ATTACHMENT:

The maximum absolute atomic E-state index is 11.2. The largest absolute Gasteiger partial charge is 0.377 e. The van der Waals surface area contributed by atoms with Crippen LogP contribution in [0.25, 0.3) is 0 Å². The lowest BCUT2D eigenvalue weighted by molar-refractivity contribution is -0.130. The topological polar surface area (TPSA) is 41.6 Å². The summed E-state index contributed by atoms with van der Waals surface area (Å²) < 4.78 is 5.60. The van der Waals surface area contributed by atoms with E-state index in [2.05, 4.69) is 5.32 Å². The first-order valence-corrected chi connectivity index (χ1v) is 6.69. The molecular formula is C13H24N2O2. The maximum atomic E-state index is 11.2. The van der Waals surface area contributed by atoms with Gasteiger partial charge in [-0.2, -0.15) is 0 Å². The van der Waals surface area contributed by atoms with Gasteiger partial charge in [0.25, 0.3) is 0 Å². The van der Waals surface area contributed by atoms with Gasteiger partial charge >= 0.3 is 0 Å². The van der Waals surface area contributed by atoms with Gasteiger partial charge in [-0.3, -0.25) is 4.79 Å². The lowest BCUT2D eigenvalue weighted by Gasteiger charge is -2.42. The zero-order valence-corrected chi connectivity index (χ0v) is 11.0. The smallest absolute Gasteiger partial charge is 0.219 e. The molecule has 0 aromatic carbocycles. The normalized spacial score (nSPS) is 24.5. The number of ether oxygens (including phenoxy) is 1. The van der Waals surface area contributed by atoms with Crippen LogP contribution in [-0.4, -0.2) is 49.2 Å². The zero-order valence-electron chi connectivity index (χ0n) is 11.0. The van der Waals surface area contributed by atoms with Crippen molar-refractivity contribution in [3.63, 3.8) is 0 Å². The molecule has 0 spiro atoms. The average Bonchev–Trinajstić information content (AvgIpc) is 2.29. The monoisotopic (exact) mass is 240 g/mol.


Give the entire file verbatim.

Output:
The maximum absolute atomic E-state index is 11.2. The largest absolute Gasteiger partial charge is 0.377 e. The van der Waals surface area contributed by atoms with Crippen LogP contribution in [0.25, 0.3) is 0 Å². The lowest BCUT2D eigenvalue weighted by molar-refractivity contribution is -0.130. The topological polar surface area (TPSA) is 41.6 Å². The summed E-state index contributed by atoms with van der Waals surface area (Å²) < 4.78 is 5.60. The van der Waals surface area contributed by atoms with E-state index in [2.05, 4.69) is 5.32 Å². The first-order valence-corrected chi connectivity index (χ1v) is 6.69. The molecular formula is C13H24N2O2. The maximum atomic E-state index is 11.2. The van der Waals surface area contributed by atoms with Gasteiger partial charge in [-0.2, -0.15) is 0 Å². The van der Waals surface area contributed by atoms with Gasteiger partial charge in [0.25, 0.3) is 0 Å². The van der Waals surface area contributed by atoms with Gasteiger partial charge >= 0.3 is 0 Å². The van der Waals surface area contributed by atoms with Gasteiger partial charge in [-0.3, -0.25) is 4.79 Å². The lowest BCUT2D eigenvalue weighted by Gasteiger charge is -2.42. The zero-order valence-corrected chi connectivity index (χ0v) is 11.0. The smallest absolute Gasteiger partial charge is 0.219 e. The molecule has 0 aromatic carbocycles. The normalized spacial score (nSPS) is 24.5. The number of ether oxygens (including phenoxy) is 1. The van der Waals surface area contributed by atoms with Crippen LogP contribution in [-0.4, -0.2) is 49.2 Å². The zero-order valence-electron chi connectivity index (χ0n) is 11.0. The van der Waals surface area contributed by atoms with Crippen molar-refractivity contribution in [3.63, 3.8) is 0 Å². The molecule has 0 spiro atoms. The average Bonchev–Trinajstić information content (AvgIpc) is 2.29. The monoisotopic (exact) mass is 240 g/mol.